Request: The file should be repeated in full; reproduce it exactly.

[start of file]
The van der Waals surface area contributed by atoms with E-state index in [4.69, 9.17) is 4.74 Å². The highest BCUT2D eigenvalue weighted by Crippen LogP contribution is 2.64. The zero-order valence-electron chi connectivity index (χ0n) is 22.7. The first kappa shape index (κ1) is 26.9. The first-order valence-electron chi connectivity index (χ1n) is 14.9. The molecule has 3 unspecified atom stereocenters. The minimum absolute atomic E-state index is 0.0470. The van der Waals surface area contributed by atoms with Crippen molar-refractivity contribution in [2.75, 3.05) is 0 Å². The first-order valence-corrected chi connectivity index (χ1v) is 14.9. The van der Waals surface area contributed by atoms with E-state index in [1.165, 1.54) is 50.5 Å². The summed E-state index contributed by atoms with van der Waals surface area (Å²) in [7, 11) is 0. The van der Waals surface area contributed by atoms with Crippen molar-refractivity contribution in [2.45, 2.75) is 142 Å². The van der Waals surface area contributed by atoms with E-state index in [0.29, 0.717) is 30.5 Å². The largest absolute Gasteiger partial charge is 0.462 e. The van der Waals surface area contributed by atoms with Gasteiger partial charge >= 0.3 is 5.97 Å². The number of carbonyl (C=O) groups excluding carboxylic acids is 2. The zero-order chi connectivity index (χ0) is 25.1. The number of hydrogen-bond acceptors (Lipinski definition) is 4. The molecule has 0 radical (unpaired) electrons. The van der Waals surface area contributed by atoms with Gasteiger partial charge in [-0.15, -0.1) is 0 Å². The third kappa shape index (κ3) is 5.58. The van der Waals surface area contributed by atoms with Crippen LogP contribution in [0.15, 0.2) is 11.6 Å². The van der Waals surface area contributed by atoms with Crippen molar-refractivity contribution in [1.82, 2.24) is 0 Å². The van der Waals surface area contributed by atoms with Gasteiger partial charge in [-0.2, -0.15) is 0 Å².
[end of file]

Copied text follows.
The van der Waals surface area contributed by atoms with E-state index in [4.69, 9.17) is 4.74 Å². The highest BCUT2D eigenvalue weighted by Crippen LogP contribution is 2.64. The zero-order valence-electron chi connectivity index (χ0n) is 22.7. The first kappa shape index (κ1) is 26.9. The first-order valence-electron chi connectivity index (χ1n) is 14.9. The molecule has 3 unspecified atom stereocenters. The minimum absolute atomic E-state index is 0.0470. The van der Waals surface area contributed by atoms with Crippen molar-refractivity contribution in [2.75, 3.05) is 0 Å². The first-order valence-corrected chi connectivity index (χ1v) is 14.9. The van der Waals surface area contributed by atoms with E-state index in [1.165, 1.54) is 50.5 Å². The summed E-state index contributed by atoms with van der Waals surface area (Å²) in [7, 11) is 0. The van der Waals surface area contributed by atoms with Crippen molar-refractivity contribution in [2.45, 2.75) is 142 Å². The van der Waals surface area contributed by atoms with E-state index in [0.29, 0.717) is 30.5 Å². The largest absolute Gasteiger partial charge is 0.462 e. The van der Waals surface area contributed by atoms with Gasteiger partial charge >= 0.3 is 5.97 Å². The number of carbonyl (C=O) groups excluding carboxylic acids is 2. The zero-order chi connectivity index (χ0) is 25.1. The number of hydrogen-bond acceptors (Lipinski definition) is 4. The molecule has 0 radical (unpaired) electrons. The van der Waals surface area contributed by atoms with Gasteiger partial charge in [-0.15, -0.1) is 0 Å². The third kappa shape index (κ3) is 5.58. The van der Waals surface area contributed by atoms with Crippen LogP contribution in [0.15, 0.2) is 11.6 Å². The van der Waals surface area contributed by atoms with Crippen molar-refractivity contribution in [1.82, 2.24) is 0 Å². The van der Waals surface area contributed by atoms with Gasteiger partial charge in [-0.2, -0.15) is 0 Å².